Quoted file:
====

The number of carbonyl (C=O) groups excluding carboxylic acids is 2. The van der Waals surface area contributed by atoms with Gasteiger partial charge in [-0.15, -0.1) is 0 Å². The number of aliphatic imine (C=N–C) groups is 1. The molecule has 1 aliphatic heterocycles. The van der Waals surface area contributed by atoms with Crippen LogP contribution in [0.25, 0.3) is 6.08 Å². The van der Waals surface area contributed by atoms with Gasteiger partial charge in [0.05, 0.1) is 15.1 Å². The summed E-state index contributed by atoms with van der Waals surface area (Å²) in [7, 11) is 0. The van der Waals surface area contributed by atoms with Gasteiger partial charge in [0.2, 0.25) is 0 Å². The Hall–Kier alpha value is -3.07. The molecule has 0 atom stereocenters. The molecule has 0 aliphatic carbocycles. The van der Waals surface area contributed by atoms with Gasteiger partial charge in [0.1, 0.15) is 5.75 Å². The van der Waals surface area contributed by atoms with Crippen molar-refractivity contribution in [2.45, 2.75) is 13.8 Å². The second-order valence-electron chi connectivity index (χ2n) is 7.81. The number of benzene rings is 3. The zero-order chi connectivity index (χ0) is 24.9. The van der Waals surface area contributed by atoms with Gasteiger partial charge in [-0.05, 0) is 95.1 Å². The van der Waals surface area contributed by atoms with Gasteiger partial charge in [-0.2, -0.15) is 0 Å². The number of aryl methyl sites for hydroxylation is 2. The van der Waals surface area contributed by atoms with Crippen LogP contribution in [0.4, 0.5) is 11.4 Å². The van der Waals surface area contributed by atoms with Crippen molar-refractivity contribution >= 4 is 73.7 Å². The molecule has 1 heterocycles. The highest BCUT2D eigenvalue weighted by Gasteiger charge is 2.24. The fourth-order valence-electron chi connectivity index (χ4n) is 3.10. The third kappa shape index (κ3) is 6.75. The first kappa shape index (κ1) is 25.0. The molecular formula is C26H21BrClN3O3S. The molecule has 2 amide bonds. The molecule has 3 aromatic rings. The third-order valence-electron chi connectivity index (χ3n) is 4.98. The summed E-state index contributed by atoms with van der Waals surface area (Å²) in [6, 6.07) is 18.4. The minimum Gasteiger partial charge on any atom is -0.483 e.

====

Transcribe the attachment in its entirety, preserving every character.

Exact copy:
The number of carbonyl (C=O) groups excluding carboxylic acids is 2. The van der Waals surface area contributed by atoms with Gasteiger partial charge in [-0.15, -0.1) is 0 Å². The number of aliphatic imine (C=N–C) groups is 1. The molecule has 1 aliphatic heterocycles. The van der Waals surface area contributed by atoms with Crippen LogP contribution in [0.25, 0.3) is 6.08 Å². The van der Waals surface area contributed by atoms with Gasteiger partial charge in [0.05, 0.1) is 15.1 Å². The summed E-state index contributed by atoms with van der Waals surface area (Å²) in [7, 11) is 0. The van der Waals surface area contributed by atoms with Gasteiger partial charge in [0.2, 0.25) is 0 Å². The Hall–Kier alpha value is -3.07. The molecule has 0 atom stereocenters. The molecule has 0 aliphatic carbocycles. The van der Waals surface area contributed by atoms with Gasteiger partial charge in [0.1, 0.15) is 5.75 Å². The van der Waals surface area contributed by atoms with Crippen molar-refractivity contribution in [2.45, 2.75) is 13.8 Å². The second-order valence-electron chi connectivity index (χ2n) is 7.81. The number of benzene rings is 3. The zero-order chi connectivity index (χ0) is 24.9. The van der Waals surface area contributed by atoms with Gasteiger partial charge in [-0.05, 0) is 95.1 Å². The van der Waals surface area contributed by atoms with Gasteiger partial charge in [-0.2, -0.15) is 0 Å². The number of aryl methyl sites for hydroxylation is 2. The van der Waals surface area contributed by atoms with Crippen LogP contribution in [0.4, 0.5) is 11.4 Å². The van der Waals surface area contributed by atoms with Crippen molar-refractivity contribution >= 4 is 73.7 Å². The molecule has 1 heterocycles. The highest BCUT2D eigenvalue weighted by Gasteiger charge is 2.24. The fourth-order valence-electron chi connectivity index (χ4n) is 3.10. The third kappa shape index (κ3) is 6.75. The first kappa shape index (κ1) is 25.0. The molecular formula is C26H21BrClN3O3S. The molecule has 2 amide bonds. The molecule has 3 aromatic rings. The third-order valence-electron chi connectivity index (χ3n) is 4.98. The summed E-state index contributed by atoms with van der Waals surface area (Å²) in [6, 6.07) is 18.4. The minimum Gasteiger partial charge on any atom is -0.483 e.